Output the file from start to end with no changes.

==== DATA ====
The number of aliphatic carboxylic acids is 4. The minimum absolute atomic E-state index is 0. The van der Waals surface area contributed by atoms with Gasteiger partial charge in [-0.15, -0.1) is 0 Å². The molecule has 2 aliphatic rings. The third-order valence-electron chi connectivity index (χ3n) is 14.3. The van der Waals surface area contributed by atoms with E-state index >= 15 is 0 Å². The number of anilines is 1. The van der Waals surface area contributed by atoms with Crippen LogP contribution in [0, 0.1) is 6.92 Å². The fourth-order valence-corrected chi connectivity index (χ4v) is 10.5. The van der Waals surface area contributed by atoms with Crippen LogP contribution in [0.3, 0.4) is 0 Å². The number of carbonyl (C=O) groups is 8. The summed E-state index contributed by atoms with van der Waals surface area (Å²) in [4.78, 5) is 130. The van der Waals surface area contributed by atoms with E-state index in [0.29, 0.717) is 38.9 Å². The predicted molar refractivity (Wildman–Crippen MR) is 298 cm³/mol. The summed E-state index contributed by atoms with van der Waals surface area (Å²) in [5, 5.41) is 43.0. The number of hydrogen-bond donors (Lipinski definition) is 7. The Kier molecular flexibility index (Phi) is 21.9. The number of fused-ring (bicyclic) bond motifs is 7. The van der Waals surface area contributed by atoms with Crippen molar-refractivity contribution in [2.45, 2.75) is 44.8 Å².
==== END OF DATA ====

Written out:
The number of aliphatic carboxylic acids is 4. The minimum absolute atomic E-state index is 0. The van der Waals surface area contributed by atoms with Gasteiger partial charge in [-0.15, -0.1) is 0 Å². The molecule has 2 aliphatic rings. The third-order valence-electron chi connectivity index (χ3n) is 14.3. The van der Waals surface area contributed by atoms with E-state index >= 15 is 0 Å². The number of anilines is 1. The van der Waals surface area contributed by atoms with Crippen LogP contribution in [0, 0.1) is 6.92 Å². The fourth-order valence-corrected chi connectivity index (χ4v) is 10.5. The van der Waals surface area contributed by atoms with Crippen LogP contribution in [0.3, 0.4) is 0 Å². The number of carbonyl (C=O) groups is 8. The summed E-state index contributed by atoms with van der Waals surface area (Å²) in [4.78, 5) is 130. The van der Waals surface area contributed by atoms with E-state index in [0.29, 0.717) is 38.9 Å². The predicted molar refractivity (Wildman–Crippen MR) is 298 cm³/mol. The summed E-state index contributed by atoms with van der Waals surface area (Å²) in [5, 5.41) is 43.0. The number of hydrogen-bond donors (Lipinski definition) is 7. The Kier molecular flexibility index (Phi) is 21.9. The number of fused-ring (bicyclic) bond motifs is 7. The van der Waals surface area contributed by atoms with Crippen molar-refractivity contribution in [2.45, 2.75) is 44.8 Å².